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by Kevin Zeese and Margaret Flowers, Popular Resistance

The crisis in Syria has taken a new direction with the Turkish invasion into the Northeast ostensibly to push the Kurdish peoples out. The US has added to this crisis by its green light to Turkey to attack after using the Kurds as a proxy force in the battle against ISIS.

The US’ role in Syria and in the greater Middle East has been destructive throughout this century. The invasion and occupation of Iraq have left destruction and chaos. The illegal bombing of Libya and the brutal murder of its prime minister, Muammar al-Gaddafi, have created a failed state. The US’ alliance with Saudi Arabia in the war against Yemen has resulted in mass murder and destruction. The ongoing conflicts with Iran through illegal unilateral coercive measures (sanctions), regime change attempts, threats of war and military skirmishes have created more instability in the region. And, the US’ ‘special relationship’ with Israel has allowed continued ethnic cleansing and land theft from the Palestinians and has been a tool for instability in the region. The never-ending war in Afghanistan continues to cause destruction as the US remains even though it has been defeated.

These actions have resulted in more than a million deaths and mass migration, which has not only impacted the region but also Europe, causing political instability and the advance of right-wing, anti-immigrant forces. The Middle East was better off, more stable and wealthier before the disastrous US actions of this century. The illegal wars have cost the US trillions of dollars with no benefit. US policy has not served any positive purposes but has caused instability, conflict, and destruction. It is time for the US to get out of Syria and out of the Middle East.

Mobilization against war protest in Vancouver, Canada.

Syria: A Major Defeat for the US and a Geopolitical Game Changer

The bi-partisans in Washington, DC and the foreign policy establishment are furious at Donald Trump for pulling out of the Kurdish region of Syria and allowing Turkey to invade. These groups were united when the US’ goal was removing President Assad from power, but with the culmination of this failed policy, there is political division.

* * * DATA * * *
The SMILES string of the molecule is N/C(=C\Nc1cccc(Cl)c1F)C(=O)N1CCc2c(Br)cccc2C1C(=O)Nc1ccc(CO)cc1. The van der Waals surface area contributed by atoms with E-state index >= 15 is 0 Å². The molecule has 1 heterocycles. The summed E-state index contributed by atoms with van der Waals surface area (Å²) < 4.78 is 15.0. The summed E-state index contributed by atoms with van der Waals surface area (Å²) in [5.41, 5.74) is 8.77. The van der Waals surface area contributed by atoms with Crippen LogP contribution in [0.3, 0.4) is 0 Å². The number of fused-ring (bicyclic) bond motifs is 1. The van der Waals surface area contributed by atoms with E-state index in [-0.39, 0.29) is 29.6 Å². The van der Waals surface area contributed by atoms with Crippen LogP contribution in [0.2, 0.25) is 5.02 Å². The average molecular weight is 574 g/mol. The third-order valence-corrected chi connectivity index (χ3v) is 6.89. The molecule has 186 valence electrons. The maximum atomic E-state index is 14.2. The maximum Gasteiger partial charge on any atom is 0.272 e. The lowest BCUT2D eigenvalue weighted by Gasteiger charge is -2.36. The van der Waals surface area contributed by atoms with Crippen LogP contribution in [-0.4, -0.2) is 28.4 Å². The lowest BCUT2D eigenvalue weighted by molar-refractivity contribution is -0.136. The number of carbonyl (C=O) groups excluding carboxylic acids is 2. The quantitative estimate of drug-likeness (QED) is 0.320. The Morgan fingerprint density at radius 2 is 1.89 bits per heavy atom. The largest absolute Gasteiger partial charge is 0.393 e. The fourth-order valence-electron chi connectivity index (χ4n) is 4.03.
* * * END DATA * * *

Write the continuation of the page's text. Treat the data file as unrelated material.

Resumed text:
Pepe Escobar describes Syria as the biggest defeat for the CIA since Vietnam. It is a significant defeat, but US losses in Iraq and Afghanistan are in the running for the worst defeat since Vietnam. Escobar describes the failure “as a massive geopolitical game-changer” that strengthens Assad as he retakes control of Northeast Syria. Russia benefits as a guarantor for Syria and key player in the victory over US regime change. The losers are the United States and Kurds.

The US’ contribution to the current chaos and destruction precedes Trump. While the brutal attacks by Turkey in Syria are being blamed on Trump, in reality, they go back to President Obama. Max Blumenthal reports in The Grayzone that “many [of the Turkish fighters] were former members of the Free Syrian Army, the force once armed by the CIA and Pentagon and branded as ‘moderate rebels.’” Blumenthal cites a research paper published this October by the pro-government Turkish think tank, SETA: “Out of the 28 factions [in the Turkish mercenary force], 21 were previously supported by the United States, three of them via the Pentagon’s program to combat DAESH. Eighteen of these factions were supplied by the CIA ….”  Further, the leader of this force is Salim Idriss, who hosted John McCain when the late senator made his infamous 2013 incursion into Syria.

The Turkish attack in Syria has been filled with ugly extreme violence that is causing outrage. Mercenaries are sawing the heads off of Kurdish fighters they have killed, a Syrian Kurdish legislator was pulled from her car and executed along with her driver, unarmed Kurdish captives were filmed as they were murdered, the corpse of a female Kurdish fighter was vandalized, ISIS captives were deliberately freed from unguarded prisons, and in a video message, one of the invading fighters promised mass ethnic cleansing if Kurds in the area refused to convert to his Wahhabi strain of Sunni Islam.

Ajamu Baraka points out that the US created the “Free Syrian Army” (FSA), who were the good guys when they were overthrowing Assad, but have now been turned into the “Turkish supported FSA,”  especially after the gruesome graphic videos of the Turkish invasion emerged. In reality, Baraka points out, “many of us knew, along with the CIA and most of the honest foreign policy community, that the FSA was always al-Qaeda’s Syria operation in the form of Jabhat al-Nusra and other jihadist militias.”